Second Hand Drinking?

by  Erica Brooks, Prevention and Health Promotion Coordinator, Addiction Services, SSH

In general, we have not seen the concept of “secondhand” applied to alcohol. Secondhand would mean consequences harming third parties. People and communities are constantly harmed by heavy drinking by others. Binge or heavy drinkers are responsible for injury or death to others, violence, suicide, and sexual assaults. Alcohol use makes living conditions in some neighborhoods intolerable due to rowdy behaviors, late night noise, and vandalism and property damage.

Up until now, these secondhand alcohol effects have not generated a social attention. Especially with our younger generation, this behavior is accepted as normal. This acceptance is creating a toxic social environment for harmful alcohol use both on and off university campuses. People drink this way because there are no social consequences.

Secondhand alcohol effects are real. It remains a challenge for health promotion to design ways to change behaviours from destructive drinking to moderate levels. We continue to rely on education campaigns and policies to limit the harm. While educational programs have not shown much success, there are many policy solutions that could reduce alcohol related harms in our communities. It will take time to build a community readiness to accept and establish policy solutions. Attitudes which accept secondhand alcohol effects as normal are the same ones which are barriers to policy solutions.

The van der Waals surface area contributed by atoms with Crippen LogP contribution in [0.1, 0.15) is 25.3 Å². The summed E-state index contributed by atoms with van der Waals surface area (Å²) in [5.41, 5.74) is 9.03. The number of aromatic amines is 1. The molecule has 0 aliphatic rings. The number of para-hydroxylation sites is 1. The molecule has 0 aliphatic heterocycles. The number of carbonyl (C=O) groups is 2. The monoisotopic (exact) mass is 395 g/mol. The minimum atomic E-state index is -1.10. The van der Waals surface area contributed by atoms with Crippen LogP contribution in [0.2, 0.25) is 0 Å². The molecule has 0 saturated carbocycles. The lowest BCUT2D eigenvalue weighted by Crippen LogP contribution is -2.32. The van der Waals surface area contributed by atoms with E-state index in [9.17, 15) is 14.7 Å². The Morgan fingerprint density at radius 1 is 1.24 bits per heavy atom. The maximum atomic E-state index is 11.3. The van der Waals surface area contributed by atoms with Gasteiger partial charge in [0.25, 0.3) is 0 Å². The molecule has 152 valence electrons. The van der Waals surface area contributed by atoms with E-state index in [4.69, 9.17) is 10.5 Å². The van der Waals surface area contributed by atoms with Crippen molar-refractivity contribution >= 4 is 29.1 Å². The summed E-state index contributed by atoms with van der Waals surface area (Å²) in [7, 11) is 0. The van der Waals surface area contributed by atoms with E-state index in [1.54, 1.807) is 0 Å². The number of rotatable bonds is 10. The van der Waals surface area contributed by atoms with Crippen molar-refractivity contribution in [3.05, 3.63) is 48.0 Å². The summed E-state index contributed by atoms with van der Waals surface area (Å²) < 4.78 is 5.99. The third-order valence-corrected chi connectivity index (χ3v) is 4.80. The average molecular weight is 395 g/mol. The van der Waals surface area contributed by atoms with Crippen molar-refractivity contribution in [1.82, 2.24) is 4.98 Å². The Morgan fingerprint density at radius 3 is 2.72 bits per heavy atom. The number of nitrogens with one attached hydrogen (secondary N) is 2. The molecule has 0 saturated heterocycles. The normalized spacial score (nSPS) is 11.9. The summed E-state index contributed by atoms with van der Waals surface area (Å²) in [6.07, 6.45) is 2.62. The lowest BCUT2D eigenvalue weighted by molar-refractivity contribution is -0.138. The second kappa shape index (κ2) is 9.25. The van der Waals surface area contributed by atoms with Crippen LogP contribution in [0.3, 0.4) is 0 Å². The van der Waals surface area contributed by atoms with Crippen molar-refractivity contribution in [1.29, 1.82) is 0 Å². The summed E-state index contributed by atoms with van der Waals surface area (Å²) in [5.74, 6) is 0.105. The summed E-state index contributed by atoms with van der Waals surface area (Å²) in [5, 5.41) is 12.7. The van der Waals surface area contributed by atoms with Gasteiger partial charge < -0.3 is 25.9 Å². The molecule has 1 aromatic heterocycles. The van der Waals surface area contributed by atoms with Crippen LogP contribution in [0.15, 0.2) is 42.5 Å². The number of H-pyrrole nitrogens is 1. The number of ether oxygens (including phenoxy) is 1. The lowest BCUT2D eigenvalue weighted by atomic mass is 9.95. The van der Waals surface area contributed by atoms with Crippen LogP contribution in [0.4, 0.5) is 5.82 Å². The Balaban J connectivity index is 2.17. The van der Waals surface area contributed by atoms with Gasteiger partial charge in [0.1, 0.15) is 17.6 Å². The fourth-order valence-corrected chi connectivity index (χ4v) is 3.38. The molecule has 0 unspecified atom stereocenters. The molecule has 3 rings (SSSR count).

A quote to ponder from the Centre for Addictions Research BC …

“If the frogs in a pond started behaving strangely, our first reaction would not be to punish them or even to treat them. Instinctively, we’d wonder what was going on in the pond. We need to take this same ecological approach when considering harmful patterns of alcohol use.”

How do we begin to change our culture of alcohol use?

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